Assume that the user selects television 102d (by the second input of tapping icon 24 which represents television 102d). The mobile device 102a connects to the television (see communication 23 in FIG. 2) and provides to it a token with which it can log into the calling service 8. This communication can happen over Bluetooth, utilize near-field communications services (NFC), or WiFi. The television turns on automatically and video client 14 starts up and logs into the calling service 8 on behalf of the user using the token. The calling service begins pushing video to the television thereby creating a new connection 29 and transferring the call from the mobile device 102a to the television 102d.
 Communication between the client instances and the calling service 8 is enabled by reference to the system of user IDs and sub-IDs mapped to IP addresses or other such network addresses by the data store 104. Thus the list of sub-IDs for each user allows the different client instances to be identified, and the mapping allows a client instance, server or other network element to determine the address of each terminal on which one or more other different instances is running. In this manner it is possible to establish communications between one client and another or between the client and a server or other network element for the purpose of transferring a call from one user device to the selected user device when they are managed by the same calling service.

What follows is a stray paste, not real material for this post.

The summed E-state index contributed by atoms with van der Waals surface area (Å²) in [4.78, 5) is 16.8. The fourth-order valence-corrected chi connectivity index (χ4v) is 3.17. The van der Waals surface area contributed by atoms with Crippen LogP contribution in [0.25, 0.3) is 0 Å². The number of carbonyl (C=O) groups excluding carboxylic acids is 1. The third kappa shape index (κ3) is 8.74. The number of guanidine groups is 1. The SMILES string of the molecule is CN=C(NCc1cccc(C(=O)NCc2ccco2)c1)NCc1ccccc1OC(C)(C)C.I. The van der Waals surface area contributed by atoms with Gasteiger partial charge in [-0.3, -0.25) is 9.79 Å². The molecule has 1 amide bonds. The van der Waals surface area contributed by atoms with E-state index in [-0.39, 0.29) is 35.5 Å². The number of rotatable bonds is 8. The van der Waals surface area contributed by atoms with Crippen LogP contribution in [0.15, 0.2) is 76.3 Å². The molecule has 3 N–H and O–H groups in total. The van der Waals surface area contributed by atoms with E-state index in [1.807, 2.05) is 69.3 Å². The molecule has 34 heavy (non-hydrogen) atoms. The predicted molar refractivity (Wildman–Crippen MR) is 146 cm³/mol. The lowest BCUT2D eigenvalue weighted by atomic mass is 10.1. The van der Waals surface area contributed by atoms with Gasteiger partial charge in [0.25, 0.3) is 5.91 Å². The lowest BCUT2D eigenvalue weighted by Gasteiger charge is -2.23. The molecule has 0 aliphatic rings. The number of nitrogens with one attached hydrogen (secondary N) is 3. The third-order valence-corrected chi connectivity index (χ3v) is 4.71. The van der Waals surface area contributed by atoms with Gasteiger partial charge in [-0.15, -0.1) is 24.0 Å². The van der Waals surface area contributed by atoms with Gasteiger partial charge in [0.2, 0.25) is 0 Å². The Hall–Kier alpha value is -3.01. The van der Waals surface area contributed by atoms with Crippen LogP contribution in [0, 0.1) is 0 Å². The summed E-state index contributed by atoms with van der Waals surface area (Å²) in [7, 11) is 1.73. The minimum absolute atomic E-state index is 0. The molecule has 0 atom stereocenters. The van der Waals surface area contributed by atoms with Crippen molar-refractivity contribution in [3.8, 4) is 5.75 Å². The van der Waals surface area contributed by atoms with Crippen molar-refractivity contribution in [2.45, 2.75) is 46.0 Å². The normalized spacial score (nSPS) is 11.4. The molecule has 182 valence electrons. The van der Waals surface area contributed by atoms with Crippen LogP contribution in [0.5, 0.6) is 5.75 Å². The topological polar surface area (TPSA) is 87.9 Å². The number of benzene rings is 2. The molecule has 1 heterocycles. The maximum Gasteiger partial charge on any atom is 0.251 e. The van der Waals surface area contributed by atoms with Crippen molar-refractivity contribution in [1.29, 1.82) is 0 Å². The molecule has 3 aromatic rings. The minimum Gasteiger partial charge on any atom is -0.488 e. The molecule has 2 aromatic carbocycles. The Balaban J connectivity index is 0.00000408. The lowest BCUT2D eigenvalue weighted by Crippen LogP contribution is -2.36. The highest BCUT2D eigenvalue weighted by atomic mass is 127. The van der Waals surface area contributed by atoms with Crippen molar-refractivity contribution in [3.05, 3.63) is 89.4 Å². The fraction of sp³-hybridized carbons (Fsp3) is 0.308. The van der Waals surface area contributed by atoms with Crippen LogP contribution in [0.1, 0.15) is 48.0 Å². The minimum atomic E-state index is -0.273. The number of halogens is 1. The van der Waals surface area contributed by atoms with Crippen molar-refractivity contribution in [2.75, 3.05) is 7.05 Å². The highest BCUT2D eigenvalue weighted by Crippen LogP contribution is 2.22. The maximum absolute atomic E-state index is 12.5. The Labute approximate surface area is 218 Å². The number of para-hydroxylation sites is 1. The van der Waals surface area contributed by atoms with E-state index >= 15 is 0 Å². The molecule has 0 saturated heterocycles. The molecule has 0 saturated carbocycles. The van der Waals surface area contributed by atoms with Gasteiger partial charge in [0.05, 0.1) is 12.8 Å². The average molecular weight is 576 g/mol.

Alternatively, communication set up may be enabled by maintaining a list of only the terminal identities rather than the corresponding client identities, the list being maintained on an accessible network element for the purpose of address look-up. For example a list of all the different terminals 102a-102d may be maintained on an element of the local home network, 105, 102a-102d, in which case only the local network addresses and terminal identities need be maintained in the list, and a system of IDs and separate sub-IDs would then not necessarily be required. The local list could be stored at each terminal 102a-102d or on a local server of the home network (not shown), and each client instance would be arranged to determine the necessary identities and addresses of the other instances' terminals by accessing the list over the local network.